By Chico Harlan and William Wan, The Washington Post
SEOUL â€” In the aftermath of North Koreaâ€™s failed attempt to fire a rocket into orbit, leaders in Washington and Asian capitals moved Friday to condemn the authoritarian nation while also containing its next move â€” a balance that has proven elusive during previous confrontations.
Officials in Tokyo and Seoul huddled for emergency meetings and described the launch as a de facto long-range missile test that deserved international punishment.
But some officials also expressed a fear about going too far, a scenario that played out in previous years, when rocket launches prompted widespread rebuke, which Pyongyang in turn used as rationale for underground nuclear tests.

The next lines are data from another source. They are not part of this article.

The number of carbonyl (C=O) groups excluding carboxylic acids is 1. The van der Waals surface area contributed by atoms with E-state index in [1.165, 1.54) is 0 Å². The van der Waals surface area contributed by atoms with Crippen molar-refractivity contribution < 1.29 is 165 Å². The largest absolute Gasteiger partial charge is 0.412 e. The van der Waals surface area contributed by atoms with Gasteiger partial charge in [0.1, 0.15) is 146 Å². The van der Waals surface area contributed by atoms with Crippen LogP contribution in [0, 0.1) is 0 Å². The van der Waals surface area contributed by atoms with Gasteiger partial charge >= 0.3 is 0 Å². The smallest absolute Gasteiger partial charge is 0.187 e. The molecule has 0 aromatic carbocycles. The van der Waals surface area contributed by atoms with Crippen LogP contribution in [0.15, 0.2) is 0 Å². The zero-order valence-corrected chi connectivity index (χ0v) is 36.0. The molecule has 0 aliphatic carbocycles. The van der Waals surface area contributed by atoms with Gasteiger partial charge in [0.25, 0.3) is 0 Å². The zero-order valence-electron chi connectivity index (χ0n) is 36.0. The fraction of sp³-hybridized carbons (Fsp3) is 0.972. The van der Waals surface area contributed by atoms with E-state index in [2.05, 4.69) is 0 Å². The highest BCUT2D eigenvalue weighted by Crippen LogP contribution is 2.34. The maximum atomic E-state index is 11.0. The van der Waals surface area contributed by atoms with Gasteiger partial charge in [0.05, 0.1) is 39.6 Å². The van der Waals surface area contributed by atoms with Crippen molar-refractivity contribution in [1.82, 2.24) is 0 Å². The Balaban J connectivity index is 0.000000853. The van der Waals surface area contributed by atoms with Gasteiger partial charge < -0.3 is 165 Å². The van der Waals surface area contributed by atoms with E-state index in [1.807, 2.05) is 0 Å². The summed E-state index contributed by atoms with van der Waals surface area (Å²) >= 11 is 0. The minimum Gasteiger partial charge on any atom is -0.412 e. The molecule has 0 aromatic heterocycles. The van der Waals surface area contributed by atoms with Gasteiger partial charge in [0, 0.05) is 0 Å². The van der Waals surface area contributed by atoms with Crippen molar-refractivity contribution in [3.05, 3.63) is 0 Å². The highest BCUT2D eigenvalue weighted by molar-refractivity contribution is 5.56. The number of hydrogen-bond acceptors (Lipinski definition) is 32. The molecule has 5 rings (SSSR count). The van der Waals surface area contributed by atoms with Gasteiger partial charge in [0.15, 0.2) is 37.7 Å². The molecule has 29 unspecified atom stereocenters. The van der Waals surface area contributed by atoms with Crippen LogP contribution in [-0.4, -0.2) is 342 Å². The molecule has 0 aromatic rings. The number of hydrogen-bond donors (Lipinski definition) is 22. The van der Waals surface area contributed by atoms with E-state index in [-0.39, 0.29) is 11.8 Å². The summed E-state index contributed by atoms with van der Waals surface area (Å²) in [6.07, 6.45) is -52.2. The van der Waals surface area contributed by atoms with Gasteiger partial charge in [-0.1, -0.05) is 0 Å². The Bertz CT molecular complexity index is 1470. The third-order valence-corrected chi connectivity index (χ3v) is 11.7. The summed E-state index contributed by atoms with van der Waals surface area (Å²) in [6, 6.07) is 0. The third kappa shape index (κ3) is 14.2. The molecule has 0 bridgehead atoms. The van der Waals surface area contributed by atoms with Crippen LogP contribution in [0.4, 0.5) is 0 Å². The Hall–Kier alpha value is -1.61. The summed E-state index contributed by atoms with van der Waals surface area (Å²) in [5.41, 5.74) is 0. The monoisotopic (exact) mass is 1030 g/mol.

Under new leader Kim Jong Eun, this much hasnâ€™t changed: The North remains one of the worldâ€™s toughest diplomatic puzzles, capable of brinksmanship that destabilizes the region, but also adept at extracting aid for peacemaking pledges it later breaks.
Pyongyang hoped to use the rocket, which carried a satellite for weather observation, as the centerpiece of a national holiday weekend to honor the birth centenary of the countryâ€™s founder, Kim Il Sung. The failure of the launch, which the North described to its people in a television announcement, could heighten problems for foreign policymakers by giving the North new incentive to overcome this embarrassment.
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